CAP@YourService – Residents Issue – Fall 2009
Posted November 17, 2009
Our nation is currently grappling over the specifics of the largest health care overhaul our country has ever seen. The name of the game is lower costs, improved outcomes, and increased access to care—important points of the debate that we all agree need to be achieved.
But what can pathology bring to the table to help accomplish these goals? What can we do individually as physicians, and together as a profession, to improve the lives of those that depend on us for efficient and effective medical care? The answers to these questions are as varying as our different interests and specialties, but we all have the unique experiences and insights essential to getting us there.
We have an unprecedented opportunity to expand our domain and progress our image as it pertains to improving the care of our patients. This is our major opportunity to increase the public awareness of our integral diagnostic role as part of the medical team, whose experience and input helps to accurately assess the best available course of care. Our unique knowledge of medical information, especially as it pertains to laboratory medicine, is essential to the success of the inevitable progression to integrated electronic medical records. And our central role in tumor identification, staging, and treatment response gives us the distinct ability to effectively coordinate the appropriate screening for and management of malignancy, a major consumer of our health care resources.
Go beyond the short-lived motivation we all experience at meetings after hearing passionate speeches on transformation:
- Continue that enthusiasm by actively expressing a vocal interest to your program director to create and implement ways to spend more time with patients.
- Become more visible and vocal to your professional colleagues.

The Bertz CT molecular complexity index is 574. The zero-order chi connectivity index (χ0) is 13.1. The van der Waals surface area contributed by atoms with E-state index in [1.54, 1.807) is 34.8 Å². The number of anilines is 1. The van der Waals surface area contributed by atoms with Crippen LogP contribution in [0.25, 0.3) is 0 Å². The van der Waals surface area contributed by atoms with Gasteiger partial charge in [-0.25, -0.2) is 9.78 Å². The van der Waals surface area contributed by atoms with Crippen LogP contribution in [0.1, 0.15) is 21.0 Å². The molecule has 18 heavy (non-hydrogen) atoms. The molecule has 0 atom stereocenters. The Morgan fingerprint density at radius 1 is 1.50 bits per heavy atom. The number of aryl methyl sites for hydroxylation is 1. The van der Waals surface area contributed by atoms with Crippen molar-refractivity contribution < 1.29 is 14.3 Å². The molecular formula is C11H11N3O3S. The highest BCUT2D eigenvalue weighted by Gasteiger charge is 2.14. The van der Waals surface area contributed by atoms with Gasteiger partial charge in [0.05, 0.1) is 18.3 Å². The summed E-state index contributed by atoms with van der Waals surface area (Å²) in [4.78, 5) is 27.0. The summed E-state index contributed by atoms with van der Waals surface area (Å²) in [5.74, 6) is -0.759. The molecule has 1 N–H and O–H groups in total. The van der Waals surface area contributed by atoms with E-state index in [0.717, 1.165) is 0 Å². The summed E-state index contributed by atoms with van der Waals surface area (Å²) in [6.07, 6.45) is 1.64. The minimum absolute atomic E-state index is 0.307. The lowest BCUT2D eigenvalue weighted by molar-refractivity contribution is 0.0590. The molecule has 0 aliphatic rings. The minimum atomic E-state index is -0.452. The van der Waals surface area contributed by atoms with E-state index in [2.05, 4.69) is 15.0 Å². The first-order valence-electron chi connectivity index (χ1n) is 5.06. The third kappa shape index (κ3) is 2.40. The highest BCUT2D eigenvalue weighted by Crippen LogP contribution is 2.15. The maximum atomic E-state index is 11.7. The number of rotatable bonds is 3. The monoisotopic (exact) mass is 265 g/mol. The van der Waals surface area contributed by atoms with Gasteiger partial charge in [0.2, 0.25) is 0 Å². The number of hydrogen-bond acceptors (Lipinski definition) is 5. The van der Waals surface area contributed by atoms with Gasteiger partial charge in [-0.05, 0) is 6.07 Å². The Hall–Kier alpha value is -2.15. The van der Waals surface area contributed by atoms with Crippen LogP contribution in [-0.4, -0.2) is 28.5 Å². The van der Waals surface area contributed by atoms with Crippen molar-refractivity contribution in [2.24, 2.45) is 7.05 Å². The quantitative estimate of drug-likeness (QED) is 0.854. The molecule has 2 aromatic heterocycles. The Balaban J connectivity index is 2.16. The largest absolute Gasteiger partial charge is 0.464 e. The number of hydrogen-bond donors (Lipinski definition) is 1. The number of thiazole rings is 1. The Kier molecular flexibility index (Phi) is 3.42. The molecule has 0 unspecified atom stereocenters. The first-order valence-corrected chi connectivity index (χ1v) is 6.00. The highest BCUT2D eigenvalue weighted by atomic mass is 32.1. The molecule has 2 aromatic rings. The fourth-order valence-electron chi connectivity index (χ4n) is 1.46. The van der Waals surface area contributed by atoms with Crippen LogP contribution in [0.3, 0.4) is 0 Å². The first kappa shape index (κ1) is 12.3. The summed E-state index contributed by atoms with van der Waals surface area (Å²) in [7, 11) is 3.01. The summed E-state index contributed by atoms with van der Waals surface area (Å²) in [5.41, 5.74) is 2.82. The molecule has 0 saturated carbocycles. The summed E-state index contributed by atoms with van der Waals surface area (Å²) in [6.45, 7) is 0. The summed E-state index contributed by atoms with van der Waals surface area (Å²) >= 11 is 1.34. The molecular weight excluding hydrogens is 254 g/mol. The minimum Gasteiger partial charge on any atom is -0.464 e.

- Identify ways to interact with patients to explain your role in their care and offer assistance in understanding their disease, especially as it pertains to your role in diagnosis and treatment.
- Go into the operating room before and after frozen section diagnosis to better understand the questions asked and more effectively communicate the answers given.
- Incorporate creative ways to make the rounds with your patient’s surgical and medical teams to allow for better insight into the strengths and limits of our anatomic and clinical services.
- Mentor medical students about the vast areas of pathology and introduce them to what the future might hold, especially as it pertains to our role in personalized medical care.
The idea of a “medical home” is becoming increasingly more popular when analyzing the cost and outcome benefits of having a central and coordinated approach to prevention of illness and treatment of disease. Our role in this progressive health care delivery system is unknown at the moment, but unless we, as pathologists, become more active and vocal in our patients’ treatment, our role in their management will be diminished to providing peripheral tests and services, rather than being a central decision maker in their care.
Want to have the Residents Forum take action? Contact me, and we’ll make it happen.
Only when we take the initiative to follow the patient from the waiting room to the recovery room will we find ourselves looking from the inside out rather than the outside in.
John J. Cangelosi, MD
Chair, Residents Forum